The future of Christian music has been murky at best for the past few years. With the decline of music sales in general, Christian music certainly hasn’t been exempt. But changes in technology, music piracy and overall declining sales shouldn’t shoulder all the blame.
Christian consumers are partly to blame. We don’t mind shelling out $75 or more for a front row seat to see Taylor Swift or U2, but we hesitate to lay down substantially less for a Christian concert. Justin Bieber sells over 300,000 units the first week his new CD is out. Meanwhile, an unbelievable street week for the average Christian artist is 30,000 in one week, and only the elite top tier established artists see numbers like this. Lack of artistry suddenly becomes a weak argument in light of new music from Switchfoot, NEEDTOBREATHE, Gungor and The Rend Collective, among others. And honesty? We’re finally wearing our hearts on our sleeves, not afraid to share our “junk.” Don’t get me wrong. I like mainstream music, too. And there’s nothing wrong with listening to secular music. I’m just saying that our actions need to match our words. We talk about how noble Christian musicians are and what a service their music provides. If that’s true, then we should be putting our money where our mouth is. We need to support Christian artists with our money by purchasing their music legally.
But lest you think this is a rant about music piracy, let’s take a hard look at our industry. Yes, technology is partly to blame, and consumers share some skin in the game, but the industry is also to blame. There’s some truth in the fact that some Christian music is sub-par when compared to its mainstream contemporaries. However, it’s not true of all Christian music, and I think any one would agree that over the last five years or more Christian artists have stepped up their game. There is more honesty emanating from the Christian music industry today than ever before. Artists are writing songs that are connecting with a broader number of people because listeners finally realize Christian artists are human. Christian artists are singing about all aspects of life. While there’s still plenty of room for improvement where Christian radio is concerned, radio is embracing more and more of these songs and artists committed to true artistry and raw songwriting.
So what’s the root of the problem? The real problem that threatens the future of Christian music is a lack of leadership. We want to build community, but we’ve lost a way to do that. The Gospel Music Association is doing the best they can and working hard to promote gospel music with what little they have, but with a handful of staff members and volunteers and even fewer financial resources, they don’t have a lot to work with. Even they acknowledge they’re hanging on by a thread.
But maybe we shouldn’t have ever depended on an association to bind us together in the first place. It’s time we make community a priority again. Where are all the label execs willing to step up and say that our system is broken? Where are all the Christian artists brave enough to stand up and be the first to lead by the example of their lives and the artistry they create? If Amy Grant, Steven Curtis Chapman, Michael W. Smith, and Kirk Franklin are some of today’s “trailblazers,” artists like Jeremy Camp, Third Day, Casting Crowns, TobyMac, Chris Tomlin, Natalie Grant and MercyMe learned by example and bravely carried their torches with integrity. While all of these artists are still making great music and continuing to carve their unique niche within the industry, the flame is waning. It’s waiting for someone to ignite it. With the exception of a few artists, there isn’t a strong new guard waiting in the wings to take the place of these stalwart leaders. Artists like Tenth Avenue North, Lecrae, Chris August, Brandon Heath, Francesca Battistelli, and Audrey Assad are a few of the young artists who show commitment to the industry. They are more than just flash-in-the-pan talent. They pour their heart into their music. When you listen to their songs, you see their soul. They lead with integrity. But even the brightest of these stars is finding their sales are suffering and radio play is hot and cold at best.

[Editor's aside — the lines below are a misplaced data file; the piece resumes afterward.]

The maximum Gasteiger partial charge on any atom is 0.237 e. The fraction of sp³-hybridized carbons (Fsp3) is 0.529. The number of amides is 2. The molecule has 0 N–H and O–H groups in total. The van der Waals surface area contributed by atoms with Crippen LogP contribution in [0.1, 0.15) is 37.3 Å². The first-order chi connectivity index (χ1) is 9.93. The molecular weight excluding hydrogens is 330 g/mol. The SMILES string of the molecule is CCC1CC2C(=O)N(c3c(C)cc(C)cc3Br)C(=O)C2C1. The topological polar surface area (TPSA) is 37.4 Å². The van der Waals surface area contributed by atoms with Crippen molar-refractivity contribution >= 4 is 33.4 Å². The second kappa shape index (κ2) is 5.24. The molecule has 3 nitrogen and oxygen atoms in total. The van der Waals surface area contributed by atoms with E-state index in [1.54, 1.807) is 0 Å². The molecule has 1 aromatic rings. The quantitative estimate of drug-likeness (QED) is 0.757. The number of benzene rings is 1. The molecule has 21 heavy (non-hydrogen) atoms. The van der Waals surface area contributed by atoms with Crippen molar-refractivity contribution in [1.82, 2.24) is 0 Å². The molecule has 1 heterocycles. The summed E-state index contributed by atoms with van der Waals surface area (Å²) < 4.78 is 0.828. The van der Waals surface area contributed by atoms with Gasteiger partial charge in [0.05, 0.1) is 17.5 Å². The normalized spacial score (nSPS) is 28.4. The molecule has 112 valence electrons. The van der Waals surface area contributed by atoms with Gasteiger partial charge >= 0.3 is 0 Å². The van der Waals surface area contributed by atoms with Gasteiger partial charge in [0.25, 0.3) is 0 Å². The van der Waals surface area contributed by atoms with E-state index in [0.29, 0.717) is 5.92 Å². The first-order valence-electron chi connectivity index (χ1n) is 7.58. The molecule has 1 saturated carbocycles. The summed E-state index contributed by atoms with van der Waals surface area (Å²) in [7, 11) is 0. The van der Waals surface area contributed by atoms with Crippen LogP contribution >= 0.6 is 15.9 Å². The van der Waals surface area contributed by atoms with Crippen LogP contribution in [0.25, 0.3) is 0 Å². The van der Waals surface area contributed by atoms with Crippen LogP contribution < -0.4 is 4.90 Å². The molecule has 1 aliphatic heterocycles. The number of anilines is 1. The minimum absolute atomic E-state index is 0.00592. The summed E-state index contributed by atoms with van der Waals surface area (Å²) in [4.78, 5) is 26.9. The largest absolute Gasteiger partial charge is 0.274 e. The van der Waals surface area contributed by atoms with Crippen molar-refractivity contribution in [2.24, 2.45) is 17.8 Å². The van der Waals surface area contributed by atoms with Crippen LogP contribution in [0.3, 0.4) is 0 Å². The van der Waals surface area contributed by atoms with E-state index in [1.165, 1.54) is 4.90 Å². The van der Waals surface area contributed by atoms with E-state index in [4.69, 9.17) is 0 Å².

So what’s the answer? I don’t know. But I do know we’ve lost focus. Christ should be at the center of it all, but we need leaders intent on following Him who will step up, admit that there’s a problem and even admit that they can’t fix it. It’s going to take you and me supporting this industry by purchasing Christian music. It’s going to take artists working harder than ever before to make the best music they can possibly make and staying true to their calling, regardless of commercial success. It’s going to take A&R departments signing, not good, but the best new talent. The truth is, if one leader at a time emerged, willing to at least talk about a need for change, we might look up one day to find we had a strong “new guard” there all along. If Christian music wants a future, it’s going to take leaders with enough bravery to lead us there.
What do you think the root of the problem is? Who do you think are Christian music’s future leaders? What artists would you consider to be the “new guard” in Christian music?